An annual study of car rental, hotel and meal taxes in the top 50 U.S. travel destinations shows that visitors pay 56 percent more than they would with just general sales taxes. In the worst-case scenarios, the burden is as high as 144 percent.
The study also showed that discriminatory travel taxes and fees imposed on travelers often fund local projects unrelated to the travel industry.
The data was compiled by the NBTA Foundation, the education and research arm of the National Business Travel Association, and Concur, a company that helps companies control meeting and event costs.
“The business and travel communities are increasingly concerned about the negative impact that taxes targeting travelers have on the greater travel industry,” stated Michael W. McCormick, NBTA executive director and COO, calling the practice of discriminatory taxes “unacceptable.”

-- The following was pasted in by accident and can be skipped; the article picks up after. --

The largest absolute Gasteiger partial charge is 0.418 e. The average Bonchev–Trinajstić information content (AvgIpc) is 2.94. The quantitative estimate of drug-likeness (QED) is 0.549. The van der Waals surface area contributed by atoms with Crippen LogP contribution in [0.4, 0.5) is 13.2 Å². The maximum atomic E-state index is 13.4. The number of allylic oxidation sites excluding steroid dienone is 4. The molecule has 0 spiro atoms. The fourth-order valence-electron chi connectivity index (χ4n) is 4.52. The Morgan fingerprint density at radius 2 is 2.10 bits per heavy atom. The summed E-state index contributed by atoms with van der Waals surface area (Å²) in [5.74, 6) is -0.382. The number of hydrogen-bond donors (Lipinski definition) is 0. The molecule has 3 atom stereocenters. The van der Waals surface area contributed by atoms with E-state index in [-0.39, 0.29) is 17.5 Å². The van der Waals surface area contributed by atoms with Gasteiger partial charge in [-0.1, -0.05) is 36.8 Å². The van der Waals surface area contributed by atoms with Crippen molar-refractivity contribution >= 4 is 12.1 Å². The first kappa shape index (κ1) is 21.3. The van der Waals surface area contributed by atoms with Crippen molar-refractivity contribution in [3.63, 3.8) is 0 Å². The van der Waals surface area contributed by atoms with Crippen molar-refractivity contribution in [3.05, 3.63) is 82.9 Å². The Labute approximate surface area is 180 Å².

Instead of attracting business travelers, cities with high discriminatory taxes keep them away and, as a result, hurt local economies, said Rajeev Singh, Concur president and COO.
The study provides two views of travel taxes: overall travel tax burden and discriminatory travel tax burden. In ascending order, the cities with the lowest total taxes are Fort Lauderdale, Fla.; Fort Myers, Fla.; Portland, Ore.; Detroit; and Honolulu.
The cities with the highest total taxes, highest to least high, are Chicago, New York, Boston, Seattle and Minneapolis, Minn.
The metro areas with the lowest discriminatory travel tax rates, in ascending order, are Orange County, Calif.; San Jose, Calif.; Burbank, Calif.; San Diego; and Ontario, Canada.